Hillary waits in Long Lake
I take a cereal bar and some Nuun quickly and we decide to meet further up the road at the picnic table near the camping area.  A dinner of cold ravioli in the dark.  My feet are starting to feel a bit irritated, but I shrug it off.  In hindsight I probably should have changed socks at a minimum at this point.  Little did I know my shoes were actually full of mud and my foot beds were starting to get scrunched up inside my shoes.  The trail was pretty muddy throughout.  Off into the darkness on the clear night I tell Hillary don't worry, but it might take a little longer to get through this section.  It will be the rest of the night into the morning to get through the next 30 miles with no access for support.  I felt like my nutrition was doing pretty well and I felt well hydrated with my Nuun, with no need for additional salt.  This would be my first run for more than an hour or two in the dark, my longest continuous running time to date, and my first run through a night.

Hillary finds me on the trail approaching Long Lake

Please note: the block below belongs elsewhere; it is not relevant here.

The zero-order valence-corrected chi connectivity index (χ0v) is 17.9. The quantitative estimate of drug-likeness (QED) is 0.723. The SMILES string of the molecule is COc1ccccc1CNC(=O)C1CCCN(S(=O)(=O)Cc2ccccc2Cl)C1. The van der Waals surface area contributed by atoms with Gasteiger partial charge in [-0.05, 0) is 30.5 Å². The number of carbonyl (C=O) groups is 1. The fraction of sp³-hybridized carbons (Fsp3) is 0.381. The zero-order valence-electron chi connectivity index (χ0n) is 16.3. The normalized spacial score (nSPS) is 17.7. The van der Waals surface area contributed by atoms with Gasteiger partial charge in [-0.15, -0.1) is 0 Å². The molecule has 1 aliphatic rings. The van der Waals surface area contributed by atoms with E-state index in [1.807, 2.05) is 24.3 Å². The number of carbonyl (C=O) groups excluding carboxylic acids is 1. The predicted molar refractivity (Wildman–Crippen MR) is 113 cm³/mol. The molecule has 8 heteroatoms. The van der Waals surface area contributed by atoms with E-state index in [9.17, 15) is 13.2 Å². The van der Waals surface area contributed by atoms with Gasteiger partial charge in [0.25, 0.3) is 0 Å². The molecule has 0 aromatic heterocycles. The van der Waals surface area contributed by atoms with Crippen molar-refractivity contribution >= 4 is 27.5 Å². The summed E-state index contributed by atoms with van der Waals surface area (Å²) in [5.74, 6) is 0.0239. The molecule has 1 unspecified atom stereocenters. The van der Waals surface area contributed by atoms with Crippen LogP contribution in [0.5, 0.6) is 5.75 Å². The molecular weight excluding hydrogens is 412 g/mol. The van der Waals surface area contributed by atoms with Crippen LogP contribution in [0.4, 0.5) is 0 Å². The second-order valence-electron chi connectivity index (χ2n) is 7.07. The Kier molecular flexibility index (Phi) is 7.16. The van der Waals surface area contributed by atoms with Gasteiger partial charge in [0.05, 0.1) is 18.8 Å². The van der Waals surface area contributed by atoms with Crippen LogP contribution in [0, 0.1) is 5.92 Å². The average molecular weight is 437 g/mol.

Leaving Hillary I was on the dirt Cedar River Rd for awhile before the trail turned south.  The trail was really good for 5 miles or so leaving the road and all was going well.  Around mile 68 or 69 my pace started to slow as the trail approached Cedar Lakes and Canada Lake areas.  The dew was setting up, the lightly used trail got narrower, muddier and was on a constant weave.  There were lots of sections of flat trail that I had to walk (and even not so briskly!) due to the tightly packed overhanging vegetation over the trail where I couldn't see my feet.  It was about 1:30 am, the cool air felt great even though I was still in a t-shirt and was lightly sweating.  I was still feeling pretty good about my pace when the trail allowed me to run.  I still had a long way to go to get to Piseco, but I started thinking to myself, dang when will I get there.  BAD thought process!  Just keep moving, checkpoints will arrive when they arrive!

Choking down some ravioli at Long Lake
I pass a leanto near the Mud Lake outlet and cross the awesome wooden bridge with a crescent moon in the sky and stars everywhere at 3:30am.  It was certainly a highlight of the night run, especially after battling through the winding narrow trails around the lakes.  In about a mile I cross over a small wet gully, see trail markers to my left and continue on.  Little did I know that I was now traveling backwards on the trail!!  This seems nearly impossible to do and it would take too long to explain why it happened, but it did.  I didn't realize what had happened until I crossed back over the wooden bridge and saw the leanto again.  I was stunned and in a frantic disbelief.  My whole world was spun around in the dark and I had been now running for 19.5 hours straight.  I calmed myself and found a place to sit down.
Welcome to Durant Lake!